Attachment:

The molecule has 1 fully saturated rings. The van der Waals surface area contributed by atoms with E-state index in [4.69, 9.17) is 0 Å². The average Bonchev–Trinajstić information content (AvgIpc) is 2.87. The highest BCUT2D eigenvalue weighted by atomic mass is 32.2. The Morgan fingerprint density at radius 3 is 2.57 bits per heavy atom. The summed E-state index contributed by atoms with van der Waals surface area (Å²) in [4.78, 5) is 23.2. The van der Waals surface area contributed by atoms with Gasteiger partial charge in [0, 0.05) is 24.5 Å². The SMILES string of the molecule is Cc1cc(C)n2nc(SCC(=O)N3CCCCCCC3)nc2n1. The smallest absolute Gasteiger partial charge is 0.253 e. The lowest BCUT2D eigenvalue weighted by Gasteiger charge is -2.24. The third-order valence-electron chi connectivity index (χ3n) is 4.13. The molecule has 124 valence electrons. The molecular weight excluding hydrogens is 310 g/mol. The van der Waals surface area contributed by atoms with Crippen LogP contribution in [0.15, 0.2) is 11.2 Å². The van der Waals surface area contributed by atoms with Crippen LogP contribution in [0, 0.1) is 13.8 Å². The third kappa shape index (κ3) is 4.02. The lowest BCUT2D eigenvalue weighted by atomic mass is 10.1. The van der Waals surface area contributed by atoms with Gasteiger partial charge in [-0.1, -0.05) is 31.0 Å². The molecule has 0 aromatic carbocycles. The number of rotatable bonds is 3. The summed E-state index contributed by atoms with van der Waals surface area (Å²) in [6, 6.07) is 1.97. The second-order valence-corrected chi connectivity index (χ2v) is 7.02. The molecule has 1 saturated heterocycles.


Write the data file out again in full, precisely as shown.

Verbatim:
The molecule has 1 fully saturated rings. The van der Waals surface area contributed by atoms with E-state index in [4.69, 9.17) is 0 Å². The average Bonchev–Trinajstić information content (AvgIpc) is 2.87. The highest BCUT2D eigenvalue weighted by atomic mass is 32.2. The Morgan fingerprint density at radius 3 is 2.57 bits per heavy atom. The summed E-state index contributed by atoms with van der Waals surface area (Å²) in [4.78, 5) is 23.2. The van der Waals surface area contributed by atoms with Gasteiger partial charge in [0, 0.05) is 24.5 Å². The SMILES string of the molecule is Cc1cc(C)n2nc(SCC(=O)N3CCCCCCC3)nc2n1. The smallest absolute Gasteiger partial charge is 0.253 e. The lowest BCUT2D eigenvalue weighted by Gasteiger charge is -2.24. The third-order valence-electron chi connectivity index (χ3n) is 4.13. The molecule has 124 valence electrons. The molecular weight excluding hydrogens is 310 g/mol. The van der Waals surface area contributed by atoms with Crippen LogP contribution in [0.15, 0.2) is 11.2 Å². The van der Waals surface area contributed by atoms with Crippen LogP contribution in [0, 0.1) is 13.8 Å². The third kappa shape index (κ3) is 4.02. The lowest BCUT2D eigenvalue weighted by atomic mass is 10.1. The van der Waals surface area contributed by atoms with Gasteiger partial charge in [-0.1, -0.05) is 31.0 Å². The molecule has 0 aromatic carbocycles. The number of rotatable bonds is 3. The summed E-state index contributed by atoms with van der Waals surface area (Å²) in [6, 6.07) is 1.97. The second-order valence-corrected chi connectivity index (χ2v) is 7.02. The molecule has 1 saturated heterocycles.